City to Use License Recognition Software to Increase Parking Turnover

Photo: Parking signs regulate how long drivers can leave their cars in certain areas. The city hopes to increase turnover in some parts of Berkeley by using license recognition software.
Matthew Miller/Staff
Parking signs regulate how long drivers can leave their cars in certain areas. The city hopes to increase turnover in some parts of Berkeley by using license recognition software.


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In response to growing complaints from residents in areas drawing excessive visitors and parked cars, the city of Berkeley will implement a pilot Residential Parking program to increase the rate of turnover parking in the North Willard and Bateman neighborhoods within the next few months.

The program will outfit parking enforcement vehicles with license plate recognition software in lieu of the current system of chalking cars to monitor parking in two-hour zones. The program targets the two neighborhoods as they house two of the city's largest employers - UC Berkeley and Alta Bates Summit Medical Center.

Using chalk as the only two-hour parking enforcement has been ineffective, as some people tend to wipe it off or just move their cars forward a few feet instead of permanently leaving the area, according to Councilmember Kriss Worthington. He added that the new program would prevent such action.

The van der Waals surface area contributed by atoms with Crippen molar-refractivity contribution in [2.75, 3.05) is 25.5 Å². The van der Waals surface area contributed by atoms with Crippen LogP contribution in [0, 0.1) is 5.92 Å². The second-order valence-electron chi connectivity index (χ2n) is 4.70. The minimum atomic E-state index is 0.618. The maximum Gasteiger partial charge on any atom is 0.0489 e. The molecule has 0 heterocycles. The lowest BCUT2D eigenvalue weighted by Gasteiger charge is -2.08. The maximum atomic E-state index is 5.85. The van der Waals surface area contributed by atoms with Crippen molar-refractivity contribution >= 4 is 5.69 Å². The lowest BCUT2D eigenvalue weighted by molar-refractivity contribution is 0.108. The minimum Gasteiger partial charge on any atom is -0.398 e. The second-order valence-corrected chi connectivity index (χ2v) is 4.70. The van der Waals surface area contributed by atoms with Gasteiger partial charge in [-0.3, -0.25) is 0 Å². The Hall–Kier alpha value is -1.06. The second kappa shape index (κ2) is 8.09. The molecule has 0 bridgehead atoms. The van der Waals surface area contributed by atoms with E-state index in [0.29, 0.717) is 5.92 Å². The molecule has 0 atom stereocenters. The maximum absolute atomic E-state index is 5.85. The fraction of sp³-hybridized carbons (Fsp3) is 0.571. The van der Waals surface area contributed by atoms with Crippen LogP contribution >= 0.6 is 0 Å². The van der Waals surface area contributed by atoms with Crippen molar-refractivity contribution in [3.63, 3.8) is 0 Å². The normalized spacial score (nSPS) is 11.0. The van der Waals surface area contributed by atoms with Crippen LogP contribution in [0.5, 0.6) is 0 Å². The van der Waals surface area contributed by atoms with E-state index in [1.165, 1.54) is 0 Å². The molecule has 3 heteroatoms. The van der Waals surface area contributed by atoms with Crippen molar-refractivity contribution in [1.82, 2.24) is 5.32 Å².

"Instead of the meter people having to chalk the tire, they would take a picture of the license plate," he said. "When they come back around and scan it in again they can see you're in the same place."

According to the city's Transportation Manager Farid Javandel, funding for the license plate scanning technology will come from a $2 million grant from the Metropolitan Transportation Commisson - a program that oversees many transportation projects in the Bay Area. He said the program will only use a portion of those funds.

Javandel also said the program will allow the city to analyze parking trends in the areas.

"The RPP program up till now has been traditionally low-tech," Javandel said. "We want to know how many people are just moving their cars around. We know people are doing this, but we don't know the magnitude."

The city's Department of Public Works will conduct studies of the parking situations in the affected areas as well as surveys both before and after the program's implementation to gauge its success, Worthington said, adding that public opinion will be a huge factor in deciding whether or not to expand the program to other areas of the city.

According to Julia Shearer, a member of the Bateman Neighborhood Association, residents have been dealing with high density parking issues near the hospital for years, making it difficult for residents to find parking near their homes.

"There's been a tremendous amount of impact from parking from visitors who would rather not pay for the garage and employees who have the same goal of free parking," she said. "We're hopeful that this program will solve the parking situation that Alta Bates exceeds."

In addition to the new license plate recognition strategy, the City Council hopes to make affordable parking options for employees in the impacted areas.

"At the same time we're making it harder for people to cheat, we're also making it easier for employees to park in other places," Worthington said. "If you go to a city parking garage, you can get an early bird price and pay a far lower price. Some people think we're trying to get money from giving tickets. We're not. It's about getting parking turnover."

Tags: BERKELEY CITY COUNCIL, BATEMAN NEIGHBORHOOD ASSOCIATION, KRISS WORTHINGTON, UC BERKELEY, NORTH WILLARD, ALTA BATES MEDICAL CENTER


Contact Kate Randle at [email protected]



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